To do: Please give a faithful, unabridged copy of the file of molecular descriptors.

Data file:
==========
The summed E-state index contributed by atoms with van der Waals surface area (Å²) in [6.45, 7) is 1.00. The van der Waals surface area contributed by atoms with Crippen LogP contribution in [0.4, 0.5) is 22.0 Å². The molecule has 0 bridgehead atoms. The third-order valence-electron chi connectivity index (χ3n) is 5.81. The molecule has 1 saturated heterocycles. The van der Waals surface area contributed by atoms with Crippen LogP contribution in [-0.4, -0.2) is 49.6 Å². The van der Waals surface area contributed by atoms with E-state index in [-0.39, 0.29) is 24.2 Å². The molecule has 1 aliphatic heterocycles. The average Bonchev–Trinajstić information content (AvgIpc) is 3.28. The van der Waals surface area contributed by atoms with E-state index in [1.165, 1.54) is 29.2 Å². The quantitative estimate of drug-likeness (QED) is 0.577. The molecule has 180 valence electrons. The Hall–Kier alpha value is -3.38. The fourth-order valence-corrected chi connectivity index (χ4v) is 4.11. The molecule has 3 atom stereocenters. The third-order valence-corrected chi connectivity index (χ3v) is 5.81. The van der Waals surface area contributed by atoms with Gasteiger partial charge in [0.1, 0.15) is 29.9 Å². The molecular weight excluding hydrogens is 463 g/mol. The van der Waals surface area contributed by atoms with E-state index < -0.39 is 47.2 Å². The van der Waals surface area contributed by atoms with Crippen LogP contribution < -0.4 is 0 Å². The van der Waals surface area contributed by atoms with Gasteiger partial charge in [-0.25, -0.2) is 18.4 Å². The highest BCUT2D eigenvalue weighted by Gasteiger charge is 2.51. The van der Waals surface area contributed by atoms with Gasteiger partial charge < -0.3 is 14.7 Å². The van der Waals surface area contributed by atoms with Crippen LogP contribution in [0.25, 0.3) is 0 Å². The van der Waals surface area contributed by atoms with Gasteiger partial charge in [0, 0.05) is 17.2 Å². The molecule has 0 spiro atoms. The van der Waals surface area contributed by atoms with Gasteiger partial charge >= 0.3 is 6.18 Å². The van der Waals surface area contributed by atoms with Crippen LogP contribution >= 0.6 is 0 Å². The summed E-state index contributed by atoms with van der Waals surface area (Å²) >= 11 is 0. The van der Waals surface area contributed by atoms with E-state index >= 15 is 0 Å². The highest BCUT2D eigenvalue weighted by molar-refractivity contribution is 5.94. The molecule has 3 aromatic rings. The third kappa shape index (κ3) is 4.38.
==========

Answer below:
The summed E-state index contributed by atoms with van der Waals surface area (Å²) in [6.45, 7) is 1.00. The van der Waals surface area contributed by atoms with Crippen LogP contribution in [0.4, 0.5) is 22.0 Å². The molecule has 0 bridgehead atoms. The third-order valence-electron chi connectivity index (χ3n) is 5.81. The molecule has 1 saturated heterocycles. The van der Waals surface area contributed by atoms with Crippen LogP contribution in [-0.4, -0.2) is 49.6 Å². The van der Waals surface area contributed by atoms with E-state index in [-0.39, 0.29) is 24.2 Å². The molecule has 1 aliphatic heterocycles. The average Bonchev–Trinajstić information content (AvgIpc) is 3.28. The van der Waals surface area contributed by atoms with E-state index in [1.165, 1.54) is 29.2 Å². The quantitative estimate of drug-likeness (QED) is 0.577. The molecule has 180 valence electrons. The Hall–Kier alpha value is -3.38. The fourth-order valence-corrected chi connectivity index (χ4v) is 4.11. The molecule has 3 atom stereocenters. The third-order valence-corrected chi connectivity index (χ3v) is 5.81. The van der Waals surface area contributed by atoms with Gasteiger partial charge in [0.1, 0.15) is 29.9 Å². The molecular weight excluding hydrogens is 463 g/mol. The van der Waals surface area contributed by atoms with E-state index < -0.39 is 47.2 Å². The van der Waals surface area contributed by atoms with Crippen LogP contribution < -0.4 is 0 Å². The van der Waals surface area contributed by atoms with Gasteiger partial charge in [-0.25, -0.2) is 18.4 Å². The highest BCUT2D eigenvalue weighted by Gasteiger charge is 2.51. The van der Waals surface area contributed by atoms with Gasteiger partial charge < -0.3 is 14.7 Å². The van der Waals surface area contributed by atoms with Crippen LogP contribution in [0.25, 0.3) is 0 Å². The van der Waals surface area contributed by atoms with Gasteiger partial charge in [0, 0.05) is 17.2 Å². The molecule has 0 spiro atoms. The van der Waals surface area contributed by atoms with Gasteiger partial charge >= 0.3 is 6.18 Å². The van der Waals surface area contributed by atoms with Crippen LogP contribution >= 0.6 is 0 Å². The summed E-state index contributed by atoms with van der Waals surface area (Å²) >= 11 is 0. The van der Waals surface area contributed by atoms with E-state index >= 15 is 0 Å². The highest BCUT2D eigenvalue weighted by molar-refractivity contribution is 5.94. The molecule has 3 aromatic rings. The third kappa shape index (κ3) is 4.38.